Senate sends Reproductive Health Act bills to governor
Michigan bills known as the Reproductive Health Act could soon be on their way to the governor.
The legislation aims to remove remaining barriers to abortion access in Michigan after voters approved a
constitutional amendment a year ago, guaranteeing a right to the procedure.
On Tuesday, the Michigan Senate approved each of the bills in the nine-bill package that had started in
the state House of Representatives. The Senate also agreed to changes the House made to the legislation’s Senate-originated bills.
That means the policies could see the governor’s desk as soon as each chamber completes a procedural
step known as printing and presentation to the governor.
“The Reproductive Health Act is going to remove a lot of arbitrary hurdles that are standing in the way of women accessing abortion care. So this finally aligns the state policies with what voters resoundingly voted for last year with Prop 3,” Senator Mallory McMorrow (D-Royal Oak) said after the bills passed the state Senate Tuesday.
The package would allow someone to sue if their Prop 3-guaranteed right to an abortion was infringed upon.
It would also repeal requirements that doctors make patients review certain materials, like a depiction of a fetus, before receiving an abortion.
Other state policies requiring elective abortion care to be purchased through an optional rider in an
insurance plan, or outlawing late term abortions would also be done away with.
Senator Thomas Albert (R-Lowell) says that’s a mistake.
“There is a federal law prohibiting the partial birth abortion. But eliminating the state law and leaving only federal law in place creates issues. First off, the federal government could change their law and remove any ban of partial birth abortion whatsoever,” Albert said during a floor speech Tuesday.
Albert tried to amend the bill to repeal the law banning late term abortions but his effort was easily defeated.
Reproductive Health Act supporters say the term “partial birth abortion” is misleading and was created by abortion rights opponents as a scare tactic.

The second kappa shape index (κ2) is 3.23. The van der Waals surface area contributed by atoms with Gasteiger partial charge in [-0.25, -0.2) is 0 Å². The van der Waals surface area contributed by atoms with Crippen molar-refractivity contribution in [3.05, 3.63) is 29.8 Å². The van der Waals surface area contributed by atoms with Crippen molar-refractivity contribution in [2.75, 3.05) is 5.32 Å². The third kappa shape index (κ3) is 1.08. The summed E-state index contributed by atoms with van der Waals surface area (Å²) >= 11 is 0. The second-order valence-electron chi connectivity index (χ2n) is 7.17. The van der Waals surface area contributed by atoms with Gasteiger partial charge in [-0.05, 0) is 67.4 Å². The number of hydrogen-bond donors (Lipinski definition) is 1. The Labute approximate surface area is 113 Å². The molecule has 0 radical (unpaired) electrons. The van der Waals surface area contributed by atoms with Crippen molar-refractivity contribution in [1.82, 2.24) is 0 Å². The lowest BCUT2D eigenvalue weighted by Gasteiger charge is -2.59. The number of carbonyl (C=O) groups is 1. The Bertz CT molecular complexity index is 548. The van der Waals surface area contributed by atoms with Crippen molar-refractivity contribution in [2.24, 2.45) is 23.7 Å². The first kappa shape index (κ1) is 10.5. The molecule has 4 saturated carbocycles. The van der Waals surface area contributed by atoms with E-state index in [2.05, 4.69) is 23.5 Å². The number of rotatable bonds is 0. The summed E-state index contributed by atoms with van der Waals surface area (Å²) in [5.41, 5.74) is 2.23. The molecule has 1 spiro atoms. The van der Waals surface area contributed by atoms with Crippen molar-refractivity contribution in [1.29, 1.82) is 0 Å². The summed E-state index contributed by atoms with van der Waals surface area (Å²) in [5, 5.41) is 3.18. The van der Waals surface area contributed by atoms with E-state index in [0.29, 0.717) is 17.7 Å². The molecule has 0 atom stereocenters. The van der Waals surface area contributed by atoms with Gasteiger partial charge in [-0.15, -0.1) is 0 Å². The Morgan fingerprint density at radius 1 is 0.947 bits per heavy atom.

“The law you’re trying to protect is not just poorly written and ambiguous, it is designed to cause confusion and shock and is worthy of being repealed,” Senate Majority Leader Winnie Brinks (D-Grand Rapids) said from the Senate floor.
Other parts of the package received votes in the state House of Representatives last week. Among other things, those would repeal certain building requirements for some abortion providers.
Critics of the Reproductive Health Act have derided it as getting rid of provisions in state law meant to
protect pregnant individuals.
“The RHA strips abortion clinic licensing and inspection requirements, including regulations that ensure clinic hallways are wide enough for EMS workers and a stretcher in the case of an emergency; eliminates the requirement for sanitary humane disposal of fetal remains; removes transparency for the abortion industry by eliminating abortion reporting including abortion complication reporting,” a press release dated Nov. 2 from the abortion rights opposition group, Right to Life Michigan read.
Despite the controversy, the bills are moving forward without two key provisions that were in earlier
versions of the package.
One would have eliminated the state’s 24-hour abortion waiting period. The other would have gotten rid of Michigan’s ban on Medicaid reimbursement for the procedure. Both had received some pushback from some Democratic members of the House.
McMorrow said those issues could still come up either in courts or in future policymaking.
“It shouldn’t matter what your income or tax bracket is to be able to get the health care that you need to decide if and when to get pregnant, and to know that if you do decide to get pregnant that, if something goes wrong, you’re going to have the health care you deserve,” McMorrow said. Governor Gretchen Whitmer had signaled earlier in the fall that she expected to see the full package on her desk.
But with time running low on the state Legislature before an anticipated early adjournment, it’s likely the governor will sign whatever does reach her office.